Internet capitalization conventions

Internet capitalization conventions

Internet capitalization conventions are the standards supported by the various sides involved in the long-standing debate on whether to write "Internet" or "internet".

In formal usage, the word "Internet" is traditionally treated as a proper noun and written with a capital first letter.Fact|date=December 2007 Since the widespread deployment of the Internet Protocol Suite in the early 1980s, the Internet Society, the Internet Engineering Task Force, the Internet Corporation for Assigned Names and Numbers, the World Wide Web Consortium, and several other Internet-related organizations all use this convention in their publications. In English grammar, proper nouns are capitalized, although some analogous things, which are unique yet distributed, such as "the power grid", "the telephone network", and even "the sky", are not considered proper nouns, and are thus not capitalized.

Most newspapers, newswires, periodicals, and technical journals also capitalize the term.Fact|date=December 2007 Examples include "The New York Times", the "Associated Press", "Time", "The Times of India", "Hindustan Times" and "Communications of the ACM". The American Psychological Association, in its electronic media spelling guide, capitalizes "Internet."

In other cases, the first letter is often written small ("internet").

Since 2000, a significant number of publications have switched to using "internet". Among them are "The Economist", the "Financial Times", "The Times" (of London), and the "Sydney Morning Herald".Fact|date=December 2007 As of 2005, most publications using "internet" appear to be located outside of North America although one American news source, "Wired News", has adopted the lowercase spelling. Throughout the English-speaking world, including North America, lower-case "internet" is more prevalent than Internet on blogs, personal web pages, and chat rooms.Fact|date=December 2007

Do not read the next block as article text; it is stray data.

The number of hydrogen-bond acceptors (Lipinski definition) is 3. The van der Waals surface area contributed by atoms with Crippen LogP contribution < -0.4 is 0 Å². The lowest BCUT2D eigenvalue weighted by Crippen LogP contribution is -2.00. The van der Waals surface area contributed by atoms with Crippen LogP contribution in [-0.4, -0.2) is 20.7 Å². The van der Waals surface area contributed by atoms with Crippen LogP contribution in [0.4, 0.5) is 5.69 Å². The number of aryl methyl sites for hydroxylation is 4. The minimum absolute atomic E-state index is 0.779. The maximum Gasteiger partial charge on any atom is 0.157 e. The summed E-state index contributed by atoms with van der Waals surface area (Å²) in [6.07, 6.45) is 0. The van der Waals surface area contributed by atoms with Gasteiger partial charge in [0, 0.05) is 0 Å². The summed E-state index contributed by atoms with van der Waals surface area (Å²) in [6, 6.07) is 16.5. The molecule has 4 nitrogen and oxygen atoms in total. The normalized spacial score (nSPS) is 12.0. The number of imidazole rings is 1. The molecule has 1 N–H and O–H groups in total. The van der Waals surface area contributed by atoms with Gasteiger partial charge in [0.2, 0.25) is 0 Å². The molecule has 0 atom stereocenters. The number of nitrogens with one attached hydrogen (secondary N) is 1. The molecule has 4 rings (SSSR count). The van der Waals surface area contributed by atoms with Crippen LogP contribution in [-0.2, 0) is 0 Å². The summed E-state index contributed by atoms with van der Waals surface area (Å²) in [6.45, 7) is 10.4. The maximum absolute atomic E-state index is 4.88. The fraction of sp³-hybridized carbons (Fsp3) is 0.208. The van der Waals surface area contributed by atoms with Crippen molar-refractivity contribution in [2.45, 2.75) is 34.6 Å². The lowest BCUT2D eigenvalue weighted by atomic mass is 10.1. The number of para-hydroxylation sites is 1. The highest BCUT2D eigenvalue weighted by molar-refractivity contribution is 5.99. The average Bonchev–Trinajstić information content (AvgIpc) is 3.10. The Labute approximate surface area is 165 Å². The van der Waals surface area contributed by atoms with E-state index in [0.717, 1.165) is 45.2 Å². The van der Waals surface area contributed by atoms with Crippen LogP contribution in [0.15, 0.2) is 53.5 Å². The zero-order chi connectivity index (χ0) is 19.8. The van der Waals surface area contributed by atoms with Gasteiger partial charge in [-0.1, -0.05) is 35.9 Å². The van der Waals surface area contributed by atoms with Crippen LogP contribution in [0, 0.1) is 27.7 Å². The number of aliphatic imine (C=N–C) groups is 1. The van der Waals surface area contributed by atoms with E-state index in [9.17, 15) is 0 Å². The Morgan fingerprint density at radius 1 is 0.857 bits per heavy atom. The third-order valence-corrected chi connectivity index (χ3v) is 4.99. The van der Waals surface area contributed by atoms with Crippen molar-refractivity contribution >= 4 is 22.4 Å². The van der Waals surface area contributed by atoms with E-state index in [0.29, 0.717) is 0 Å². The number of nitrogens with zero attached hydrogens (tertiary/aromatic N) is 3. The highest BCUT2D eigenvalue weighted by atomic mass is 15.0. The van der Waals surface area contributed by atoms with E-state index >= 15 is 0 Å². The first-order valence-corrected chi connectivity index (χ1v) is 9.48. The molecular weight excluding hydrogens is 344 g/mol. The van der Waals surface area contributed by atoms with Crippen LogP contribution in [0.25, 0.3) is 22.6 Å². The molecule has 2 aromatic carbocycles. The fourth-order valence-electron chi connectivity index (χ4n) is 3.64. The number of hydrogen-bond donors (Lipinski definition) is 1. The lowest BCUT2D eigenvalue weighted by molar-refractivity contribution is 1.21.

In the Internet standards community, which includes the IETF, usage historically differentiated between the common noun, with a lower case first letter, and the proper noun, with an upper case first letter. That is, "the Internet" (capital I) referred to the Internet, while "an internet" (lowercase i) referred to any internetwork for connecting multiple networks together — including the use of Internet technologies for this purpose inside private networks. The distinction is evident in a large number of the Request for Comments documents from the early 1980s, when the transition from the ARPANET to the Internet was in progress.

Another example is IBM's "TCP/IP Tutorial and Technical Overview" (ISBN 0-7384-2165-0) from 1989, which stated that:

The words internetwork and internet is [sic] simply a contraction of the phrase interconnected network. However, when written with a capital "I", the Internet refers to the worldwide set of interconnected networks. Hence, the Internet is an internet, but the reverse does not apply. The Internet is sometimes called the connected Internet.